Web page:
Dad’s cousin had an upstair apartment ready for them. There were glad to have a place to stay, and such nice people to visit with. This is the first time they had felt comfortable since leaving England.

Dad worked odd jobs, plowing, planting and building fences and so forth. He was happy and worked hard, feeling he was doing things he hadn’t ever done before. Seeing the seed he had planted growing into something to eat. He was doing something worth while.

He did things he thought impossible, like plowing. A person ran behind a one horse plow or sometimes a two horse. You would put the reins over your head and around your neck. You held the two handle plow with both hands, to keep it right in the furlough. The horse was hitched to the plough, infront. It was hard work holding the plow in the furlough, keep it deep enough. After the plowing was done, it had to be disced, that’s chopping up the clods, a harrow was used to level it. Then the real work began, the handwork, making rows planting, watering and hoeing the weeds sometimes thinning. If you thined the small plants the others grew larger. Of course if the thin ones were large enough we would cook them and eat them.

Dad always told us “Where’s there a will there’s a way”

One day Dad’s cousin gave Dad a 100 lb. sack of corn, (we used to call them a gunny sack). They were insulted as in England corn was pig’s food. “What to do with it?” They decided the only place they had was under the bed. So under the bed it went. They had to hide so the cousins couldn’t see it when they came to the apartment. Mom and Dad was afraid their cousins would think they didn’t appreciate their thoughtfulness.

In the meantime Mother was learning to bake bread sew enough to mend their clothes. She was baking bread real good.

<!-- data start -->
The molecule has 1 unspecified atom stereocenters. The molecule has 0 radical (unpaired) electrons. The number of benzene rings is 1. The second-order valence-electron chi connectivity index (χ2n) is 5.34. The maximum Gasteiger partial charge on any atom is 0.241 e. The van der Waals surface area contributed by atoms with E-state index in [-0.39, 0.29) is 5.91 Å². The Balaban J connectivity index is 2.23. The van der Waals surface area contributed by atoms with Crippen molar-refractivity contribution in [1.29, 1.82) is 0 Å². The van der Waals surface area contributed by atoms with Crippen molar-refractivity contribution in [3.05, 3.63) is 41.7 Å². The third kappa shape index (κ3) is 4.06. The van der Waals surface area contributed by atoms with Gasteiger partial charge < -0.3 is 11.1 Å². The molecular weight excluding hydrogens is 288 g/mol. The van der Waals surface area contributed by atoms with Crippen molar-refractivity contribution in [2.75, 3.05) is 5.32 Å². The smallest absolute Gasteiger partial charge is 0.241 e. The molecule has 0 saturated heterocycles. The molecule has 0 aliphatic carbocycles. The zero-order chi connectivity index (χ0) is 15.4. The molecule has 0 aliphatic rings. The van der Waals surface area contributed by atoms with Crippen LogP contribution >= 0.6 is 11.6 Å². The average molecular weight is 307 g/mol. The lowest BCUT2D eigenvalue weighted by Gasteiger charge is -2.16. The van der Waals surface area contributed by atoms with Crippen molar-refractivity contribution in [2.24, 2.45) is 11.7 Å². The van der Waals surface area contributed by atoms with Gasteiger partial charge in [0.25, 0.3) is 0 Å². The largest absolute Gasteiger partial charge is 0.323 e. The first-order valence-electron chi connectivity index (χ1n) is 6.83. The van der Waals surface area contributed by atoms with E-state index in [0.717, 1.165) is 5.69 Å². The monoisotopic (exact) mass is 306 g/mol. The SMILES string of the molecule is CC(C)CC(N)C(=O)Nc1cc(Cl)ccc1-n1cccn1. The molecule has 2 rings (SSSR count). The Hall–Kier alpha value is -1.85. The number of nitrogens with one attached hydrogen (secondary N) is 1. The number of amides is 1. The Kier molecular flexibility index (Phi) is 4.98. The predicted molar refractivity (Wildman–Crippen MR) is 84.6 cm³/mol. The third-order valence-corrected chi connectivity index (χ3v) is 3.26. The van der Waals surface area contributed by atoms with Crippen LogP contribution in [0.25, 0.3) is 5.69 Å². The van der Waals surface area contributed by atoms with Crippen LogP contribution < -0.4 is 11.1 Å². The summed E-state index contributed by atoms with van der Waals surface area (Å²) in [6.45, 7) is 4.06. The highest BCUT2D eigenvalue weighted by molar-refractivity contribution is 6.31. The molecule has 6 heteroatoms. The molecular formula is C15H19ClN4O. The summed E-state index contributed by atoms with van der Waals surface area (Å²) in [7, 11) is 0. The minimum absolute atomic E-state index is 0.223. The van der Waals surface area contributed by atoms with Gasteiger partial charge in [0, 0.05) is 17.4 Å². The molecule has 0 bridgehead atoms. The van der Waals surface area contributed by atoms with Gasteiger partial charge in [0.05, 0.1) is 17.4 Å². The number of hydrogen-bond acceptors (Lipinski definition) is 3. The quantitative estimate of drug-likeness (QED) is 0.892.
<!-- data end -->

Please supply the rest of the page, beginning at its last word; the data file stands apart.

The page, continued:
Time went by, what’s that smell? Well checking found it to be the corn under the bed. The corn was spoiling. “Oh what to do” They couldn’t carry it doun the stairs, as those kind people would see them. As time went by the smell got worse. So one night they stayed up until midnight. It was dark and everyone in bed and hopefully asleep. Dad very carefully carried that sack doun the stairs. No one saw him and no one ever knew, what he did with it. Mother never asked him what he had done with it. It was such a relief to get it from under the bed. They opened the windows wide that night, something that wasn’t possible before They were afraid their neighbors would smell it.

Dad has planted a lot of corn since and had learned to like it. To bad Mother never asked how to cook it, as I am sure they could have made good use of it. Especially when money was so scarce. Mother always quoted “To waste is to sin”. Or “Waste not is to want not”.
Now you can see fully why I have always loved the story of how my great-grandparents came to America for a “sack of tobacco.” What a punch line! By the way, in case you are confused by “Bull Durm,” that is Elsie’s misspelling of the popular brand name “Bull Durham.”